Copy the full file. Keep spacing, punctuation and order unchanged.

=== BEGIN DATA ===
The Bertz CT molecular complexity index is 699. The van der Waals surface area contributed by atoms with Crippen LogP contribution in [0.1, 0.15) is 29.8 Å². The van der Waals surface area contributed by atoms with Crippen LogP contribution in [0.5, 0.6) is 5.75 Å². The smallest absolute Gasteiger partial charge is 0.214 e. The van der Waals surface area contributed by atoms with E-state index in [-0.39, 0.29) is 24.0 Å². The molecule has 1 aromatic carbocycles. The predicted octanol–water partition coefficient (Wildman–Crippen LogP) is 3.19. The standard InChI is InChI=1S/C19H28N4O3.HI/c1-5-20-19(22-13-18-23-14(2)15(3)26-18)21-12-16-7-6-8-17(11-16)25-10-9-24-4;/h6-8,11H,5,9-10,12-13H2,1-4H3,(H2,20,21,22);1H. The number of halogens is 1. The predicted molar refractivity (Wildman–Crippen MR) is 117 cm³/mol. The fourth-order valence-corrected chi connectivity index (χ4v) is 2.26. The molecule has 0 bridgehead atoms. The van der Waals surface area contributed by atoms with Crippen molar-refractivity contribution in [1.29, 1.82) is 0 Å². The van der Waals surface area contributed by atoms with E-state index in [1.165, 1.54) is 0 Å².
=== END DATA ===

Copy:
The Bertz CT molecular complexity index is 699. The van der Waals surface area contributed by atoms with Crippen LogP contribution in [0.1, 0.15) is 29.8 Å². The van der Waals surface area contributed by atoms with Crippen LogP contribution in [0.5, 0.6) is 5.75 Å². The smallest absolute Gasteiger partial charge is 0.214 e. The van der Waals surface area contributed by atoms with E-state index in [-0.39, 0.29) is 24.0 Å². The molecule has 1 aromatic carbocycles. The predicted octanol–water partition coefficient (Wildman–Crippen LogP) is 3.19. The standard InChI is InChI=1S/C19H28N4O3.HI/c1-5-20-19(22-13-18-23-14(2)15(3)26-18)21-12-16-7-6-8-17(11-16)25-10-9-24-4;/h6-8,11H,5,9-10,12-13H2,1-4H3,(H2,20,21,22);1H. The number of halogens is 1. The predicted molar refractivity (Wildman–Crippen MR) is 117 cm³/mol. The fourth-order valence-corrected chi connectivity index (χ4v) is 2.26. The molecule has 0 bridgehead atoms. The van der Waals surface area contributed by atoms with Crippen molar-refractivity contribution in [1.29, 1.82) is 0 Å². The van der Waals surface area contributed by atoms with E-state index in [1.165, 1.54) is 0 Å².